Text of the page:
Although 2dSearch supports the creation of complete strategies from a blank canvas, its function and value are most readily understood by reference to an existing (i.e. text-based) search strategy, such as the example shown above. A trained professional may be able to mentally ‘parse’ the sequence of commands shown and interpret the general approach, but without associated documentation it is difficult to understand exactly what the searcher intended. Moreover, it is difficult to optimise, debug or re-use strategies expressed in this form.
However, when this strategy is opened using 2dSearch, its structure becomes much more apparent:
It can be seen that the overall expression consists of a conjunction of two disjunctions (Lines 7 and 22), the first of which articulates variations on the fungal infection concept, while the latter contains various nested disjunctions to capture the diagnostic test (serology) and associated procedures. Evidently, the line numbers themselves are somewhat arbitrary in this context, having served an original purpose analogous to that of line numbering in 1st generation BASIC. However, by displaying them as nested groups with transparent structure, 2dSearch offers support for abstraction, whereby lower-level details can be hidden and higher-level structure revealed. Moreover, it is now possible to give meaningful names to subgroups, so that they can be saved and reused as modular components.
Although visualisation of search strategies in this manner can offer immediate utility, the true value of the approach is not so much in the information design, but in the interaction design. For example, to edit the expression, the user can move terms from one block to another using direct manipulation, and create new groups simply by combining terms. They can also cut, copy, delete, and lasso multiple objects. If they want to understand the effect of one block in isolation, they can execute it individually. Conversely, if they want to remove one element from consideration, they can temporarily disable it. It is also possible edit the content inline, interchanging Mesh terms with keywords and field tags as required. In each case, the effects of each editing operation are displayed in real time in the adjacent search results pane.
Optimization and re-use
It is common for healthcare information professionals to want to search more than one database, particularly when undertaking a systematic literature review. In practice, this requires a process of ‘translation’ of the search strategy to match the syntax of the target database and the search operators it supports. For a relatively simple query this may not be a major undertaking, particularly if such operators form a relatively small proportion of the overall search strategy. However, the user still has to understand which elements are platform-specific, identify the closest equivalent in the other database and manually edit their query, all of which is laborious and time consuming.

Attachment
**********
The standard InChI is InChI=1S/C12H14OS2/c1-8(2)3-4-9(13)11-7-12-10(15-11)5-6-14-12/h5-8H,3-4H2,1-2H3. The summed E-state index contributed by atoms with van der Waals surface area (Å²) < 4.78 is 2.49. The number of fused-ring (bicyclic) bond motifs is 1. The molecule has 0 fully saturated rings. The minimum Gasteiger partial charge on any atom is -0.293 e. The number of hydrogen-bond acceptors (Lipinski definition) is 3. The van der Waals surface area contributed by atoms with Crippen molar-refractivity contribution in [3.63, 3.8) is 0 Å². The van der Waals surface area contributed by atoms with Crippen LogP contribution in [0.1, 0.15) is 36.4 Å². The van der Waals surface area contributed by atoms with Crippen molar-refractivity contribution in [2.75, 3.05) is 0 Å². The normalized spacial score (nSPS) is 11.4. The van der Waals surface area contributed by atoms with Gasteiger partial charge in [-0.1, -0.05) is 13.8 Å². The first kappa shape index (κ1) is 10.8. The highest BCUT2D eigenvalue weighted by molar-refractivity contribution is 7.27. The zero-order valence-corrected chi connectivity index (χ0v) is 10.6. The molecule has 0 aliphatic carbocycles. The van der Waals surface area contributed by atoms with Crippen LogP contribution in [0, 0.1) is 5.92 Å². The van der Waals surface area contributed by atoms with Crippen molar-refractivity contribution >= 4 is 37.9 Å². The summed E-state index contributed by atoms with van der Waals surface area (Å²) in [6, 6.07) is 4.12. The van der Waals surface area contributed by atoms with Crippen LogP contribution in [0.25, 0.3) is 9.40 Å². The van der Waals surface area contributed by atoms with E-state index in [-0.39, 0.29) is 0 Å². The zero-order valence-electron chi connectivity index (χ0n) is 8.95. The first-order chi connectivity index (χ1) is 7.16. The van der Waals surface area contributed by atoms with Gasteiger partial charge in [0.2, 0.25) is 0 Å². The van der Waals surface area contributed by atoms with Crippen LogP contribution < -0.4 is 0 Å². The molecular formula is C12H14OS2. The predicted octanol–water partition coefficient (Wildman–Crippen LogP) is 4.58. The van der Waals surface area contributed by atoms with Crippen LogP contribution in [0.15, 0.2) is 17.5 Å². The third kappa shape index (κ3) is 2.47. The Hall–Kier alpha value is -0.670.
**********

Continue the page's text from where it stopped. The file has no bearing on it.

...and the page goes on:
2dSearch provides elementary support for search strategy translation in the form of a ‘Messages’ tab on the results pane. This serves a purpose similar to a console or messages pane in a software IDE, alerting the user to compilation issues and offering advice, fixes and workarounds. For example, if the user tries to execute via Bing a query string containing operators specific to Google, an alert is shown listing the unknown operators. In due course, this mechanism could be extended to offer a greater degree of interactive support for the translation of strategies across databases. In addition, 2dSearch also offers the potential for search strategy optimisation through the elimination of redundant structure (eg. spurious brackets or duplicate elements) and comparison of canonical representations.
2dSearch is a framework for search query formulation in which information needs are expressed by manipulating objects on a two-dimensional canvas. Transforming logical structure into physical structure mitigates many of the shortcomings of Boolean strings, by eliminating many sources of syntactic error and making the query semantics more transparent. Moreover, it offers new ways to optimise, save and share best practices. By integrating with PubMed, we hope to offer a tool of immediate utility to anyone wishing to search MEDLINE in a systematic manner.
In due course, we hope to undertake a formal, user-centric evaluation, particularly in relation to traditional query builders, and we welcome feedback of any sort. In the meantime, head on over to 2dSearch, and let us know what you think.
PS: the example search strategy above is taken from a data set published as part of the CLEF 2017 eHealth Lab. Ironically, it exhibits a number of issues. Can you spot them?